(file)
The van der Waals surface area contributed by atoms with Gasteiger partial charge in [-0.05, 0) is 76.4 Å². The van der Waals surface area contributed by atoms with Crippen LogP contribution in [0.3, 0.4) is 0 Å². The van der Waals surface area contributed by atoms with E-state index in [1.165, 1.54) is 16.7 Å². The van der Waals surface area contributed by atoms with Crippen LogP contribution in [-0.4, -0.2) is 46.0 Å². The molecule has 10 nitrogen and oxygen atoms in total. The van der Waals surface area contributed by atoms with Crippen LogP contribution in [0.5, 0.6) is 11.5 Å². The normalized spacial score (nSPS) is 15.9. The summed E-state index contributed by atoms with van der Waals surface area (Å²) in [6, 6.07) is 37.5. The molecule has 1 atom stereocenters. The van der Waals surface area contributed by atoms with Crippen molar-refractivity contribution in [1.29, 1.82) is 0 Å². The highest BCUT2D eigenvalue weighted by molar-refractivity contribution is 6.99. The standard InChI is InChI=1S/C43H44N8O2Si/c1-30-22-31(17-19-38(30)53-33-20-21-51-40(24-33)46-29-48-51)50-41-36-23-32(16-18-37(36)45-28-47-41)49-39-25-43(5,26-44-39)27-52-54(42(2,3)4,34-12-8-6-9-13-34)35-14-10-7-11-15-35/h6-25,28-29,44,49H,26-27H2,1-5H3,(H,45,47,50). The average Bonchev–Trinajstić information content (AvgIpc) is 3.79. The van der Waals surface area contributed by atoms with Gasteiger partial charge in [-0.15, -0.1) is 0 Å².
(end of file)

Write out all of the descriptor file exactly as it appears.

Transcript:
The van der Waals surface area contributed by atoms with Gasteiger partial charge in [-0.05, 0) is 76.4 Å². The van der Waals surface area contributed by atoms with Crippen LogP contribution in [0.3, 0.4) is 0 Å². The van der Waals surface area contributed by atoms with E-state index in [1.165, 1.54) is 16.7 Å². The van der Waals surface area contributed by atoms with Crippen LogP contribution in [-0.4, -0.2) is 46.0 Å². The molecule has 10 nitrogen and oxygen atoms in total. The van der Waals surface area contributed by atoms with Crippen LogP contribution in [0.5, 0.6) is 11.5 Å². The normalized spacial score (nSPS) is 15.9. The summed E-state index contributed by atoms with van der Waals surface area (Å²) in [6, 6.07) is 37.5. The molecule has 1 atom stereocenters. The van der Waals surface area contributed by atoms with Crippen molar-refractivity contribution in [1.29, 1.82) is 0 Å². The highest BCUT2D eigenvalue weighted by molar-refractivity contribution is 6.99. The standard InChI is InChI=1S/C43H44N8O2Si/c1-30-22-31(17-19-38(30)53-33-20-21-51-40(24-33)46-29-48-51)50-41-36-23-32(16-18-37(36)45-28-47-41)49-39-25-43(5,26-44-39)27-52-54(42(2,3)4,34-12-8-6-9-13-34)35-14-10-7-11-15-35/h6-25,28-29,44,49H,26-27H2,1-5H3,(H,45,47,50). The average Bonchev–Trinajstić information content (AvgIpc) is 3.79. The van der Waals surface area contributed by atoms with Gasteiger partial charge in [-0.15, -0.1) is 0 Å².